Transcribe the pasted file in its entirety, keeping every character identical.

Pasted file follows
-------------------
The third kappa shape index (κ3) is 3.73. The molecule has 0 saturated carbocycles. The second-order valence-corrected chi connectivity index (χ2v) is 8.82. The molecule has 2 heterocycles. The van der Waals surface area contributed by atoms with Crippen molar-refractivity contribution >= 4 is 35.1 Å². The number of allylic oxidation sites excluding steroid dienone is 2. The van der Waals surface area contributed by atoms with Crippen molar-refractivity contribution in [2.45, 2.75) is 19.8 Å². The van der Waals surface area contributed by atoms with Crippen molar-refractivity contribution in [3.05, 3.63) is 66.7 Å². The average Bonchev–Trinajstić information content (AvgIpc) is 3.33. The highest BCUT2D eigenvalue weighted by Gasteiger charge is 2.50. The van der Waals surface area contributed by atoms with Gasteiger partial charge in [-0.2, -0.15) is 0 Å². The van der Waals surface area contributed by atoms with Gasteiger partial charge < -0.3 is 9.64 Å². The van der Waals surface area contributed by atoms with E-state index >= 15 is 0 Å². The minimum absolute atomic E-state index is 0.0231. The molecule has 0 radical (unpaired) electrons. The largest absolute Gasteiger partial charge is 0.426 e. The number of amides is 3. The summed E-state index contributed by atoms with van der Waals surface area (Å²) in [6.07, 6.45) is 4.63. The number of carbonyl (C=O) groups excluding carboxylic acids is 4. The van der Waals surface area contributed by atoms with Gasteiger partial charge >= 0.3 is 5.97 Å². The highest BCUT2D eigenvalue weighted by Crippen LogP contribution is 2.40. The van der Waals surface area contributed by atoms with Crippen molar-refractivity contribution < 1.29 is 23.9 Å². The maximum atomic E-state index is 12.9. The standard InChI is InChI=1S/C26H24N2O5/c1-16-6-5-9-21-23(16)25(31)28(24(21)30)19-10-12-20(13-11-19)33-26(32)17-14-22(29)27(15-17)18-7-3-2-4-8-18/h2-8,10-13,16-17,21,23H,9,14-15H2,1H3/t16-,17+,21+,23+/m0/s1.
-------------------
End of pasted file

The third kappa shape index (κ3) is 3.73. The molecule has 0 saturated carbocycles. The second-order valence-corrected chi connectivity index (χ2v) is 8.82. The molecule has 2 heterocycles. The van der Waals surface area contributed by atoms with Crippen molar-refractivity contribution >= 4 is 35.1 Å². The number of allylic oxidation sites excluding steroid dienone is 2. The van der Waals surface area contributed by atoms with Crippen molar-refractivity contribution in [2.45, 2.75) is 19.8 Å². The van der Waals surface area contributed by atoms with Crippen molar-refractivity contribution in [3.05, 3.63) is 66.7 Å². The average Bonchev–Trinajstić information content (AvgIpc) is 3.33. The highest BCUT2D eigenvalue weighted by Gasteiger charge is 2.50. The van der Waals surface area contributed by atoms with Gasteiger partial charge in [-0.2, -0.15) is 0 Å². The van der Waals surface area contributed by atoms with Gasteiger partial charge < -0.3 is 9.64 Å². The van der Waals surface area contributed by atoms with E-state index >= 15 is 0 Å². The minimum absolute atomic E-state index is 0.0231. The molecule has 0 radical (unpaired) electrons. The largest absolute Gasteiger partial charge is 0.426 e. The number of amides is 3. The summed E-state index contributed by atoms with van der Waals surface area (Å²) in [6.07, 6.45) is 4.63. The number of carbonyl (C=O) groups excluding carboxylic acids is 4. The van der Waals surface area contributed by atoms with Gasteiger partial charge >= 0.3 is 5.97 Å². The highest BCUT2D eigenvalue weighted by Crippen LogP contribution is 2.40. The van der Waals surface area contributed by atoms with Crippen molar-refractivity contribution < 1.29 is 23.9 Å². The maximum atomic E-state index is 12.9. The standard InChI is InChI=1S/C26H24N2O5/c1-16-6-5-9-21-23(16)25(31)28(24(21)30)19-10-12-20(13-11-19)33-26(32)17-14-22(29)27(15-17)18-7-3-2-4-8-18/h2-8,10-13,16-17,21,23H,9,14-15H2,1H3/t16-,17+,21+,23+/m0/s1.